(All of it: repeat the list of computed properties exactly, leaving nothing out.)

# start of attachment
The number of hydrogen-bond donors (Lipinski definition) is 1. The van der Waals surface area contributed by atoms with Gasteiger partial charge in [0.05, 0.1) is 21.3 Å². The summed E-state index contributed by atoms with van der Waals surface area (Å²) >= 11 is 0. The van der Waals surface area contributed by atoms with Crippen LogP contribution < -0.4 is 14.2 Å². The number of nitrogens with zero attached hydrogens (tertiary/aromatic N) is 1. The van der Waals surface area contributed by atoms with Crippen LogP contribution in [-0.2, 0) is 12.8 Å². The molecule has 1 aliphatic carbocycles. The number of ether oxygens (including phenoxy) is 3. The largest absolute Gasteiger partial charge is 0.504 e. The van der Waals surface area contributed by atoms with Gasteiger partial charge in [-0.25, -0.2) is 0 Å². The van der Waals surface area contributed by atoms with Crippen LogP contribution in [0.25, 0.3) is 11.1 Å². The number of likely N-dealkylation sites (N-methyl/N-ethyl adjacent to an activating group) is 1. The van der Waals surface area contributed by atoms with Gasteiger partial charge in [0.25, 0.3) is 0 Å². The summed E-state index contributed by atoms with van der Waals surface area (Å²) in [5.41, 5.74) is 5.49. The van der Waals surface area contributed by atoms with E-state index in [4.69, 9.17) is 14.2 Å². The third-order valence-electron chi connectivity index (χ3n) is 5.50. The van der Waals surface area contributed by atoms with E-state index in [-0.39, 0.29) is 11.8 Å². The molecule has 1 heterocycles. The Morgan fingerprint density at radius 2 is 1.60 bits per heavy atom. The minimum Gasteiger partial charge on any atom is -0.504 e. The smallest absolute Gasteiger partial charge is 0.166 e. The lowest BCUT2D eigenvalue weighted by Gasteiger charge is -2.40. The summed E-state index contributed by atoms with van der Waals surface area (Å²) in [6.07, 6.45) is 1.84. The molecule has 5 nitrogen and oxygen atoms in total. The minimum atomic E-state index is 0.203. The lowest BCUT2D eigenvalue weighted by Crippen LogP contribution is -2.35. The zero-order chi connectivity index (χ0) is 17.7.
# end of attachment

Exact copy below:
The number of hydrogen-bond donors (Lipinski definition) is 1. The van der Waals surface area contributed by atoms with Gasteiger partial charge in [0.05, 0.1) is 21.3 Å². The summed E-state index contributed by atoms with van der Waals surface area (Å²) >= 11 is 0. The van der Waals surface area contributed by atoms with Crippen LogP contribution < -0.4 is 14.2 Å². The number of nitrogens with zero attached hydrogens (tertiary/aromatic N) is 1. The van der Waals surface area contributed by atoms with Crippen LogP contribution in [-0.2, 0) is 12.8 Å². The molecule has 1 aliphatic carbocycles. The number of ether oxygens (including phenoxy) is 3. The largest absolute Gasteiger partial charge is 0.504 e. The van der Waals surface area contributed by atoms with Gasteiger partial charge in [-0.25, -0.2) is 0 Å². The van der Waals surface area contributed by atoms with Crippen LogP contribution in [0.25, 0.3) is 11.1 Å². The number of likely N-dealkylation sites (N-methyl/N-ethyl adjacent to an activating group) is 1. The van der Waals surface area contributed by atoms with Gasteiger partial charge in [0.25, 0.3) is 0 Å². The summed E-state index contributed by atoms with van der Waals surface area (Å²) in [5.41, 5.74) is 5.49. The van der Waals surface area contributed by atoms with E-state index in [4.69, 9.17) is 14.2 Å². The third-order valence-electron chi connectivity index (χ3n) is 5.50. The van der Waals surface area contributed by atoms with E-state index in [-0.39, 0.29) is 11.8 Å². The molecule has 1 heterocycles. The Morgan fingerprint density at radius 2 is 1.60 bits per heavy atom. The minimum Gasteiger partial charge on any atom is -0.504 e. The smallest absolute Gasteiger partial charge is 0.166 e. The lowest BCUT2D eigenvalue weighted by Gasteiger charge is -2.40. The summed E-state index contributed by atoms with van der Waals surface area (Å²) in [6.07, 6.45) is 1.84. The molecule has 5 nitrogen and oxygen atoms in total. The minimum atomic E-state index is 0.203. The lowest BCUT2D eigenvalue weighted by Crippen LogP contribution is -2.35. The zero-order chi connectivity index (χ0) is 17.7.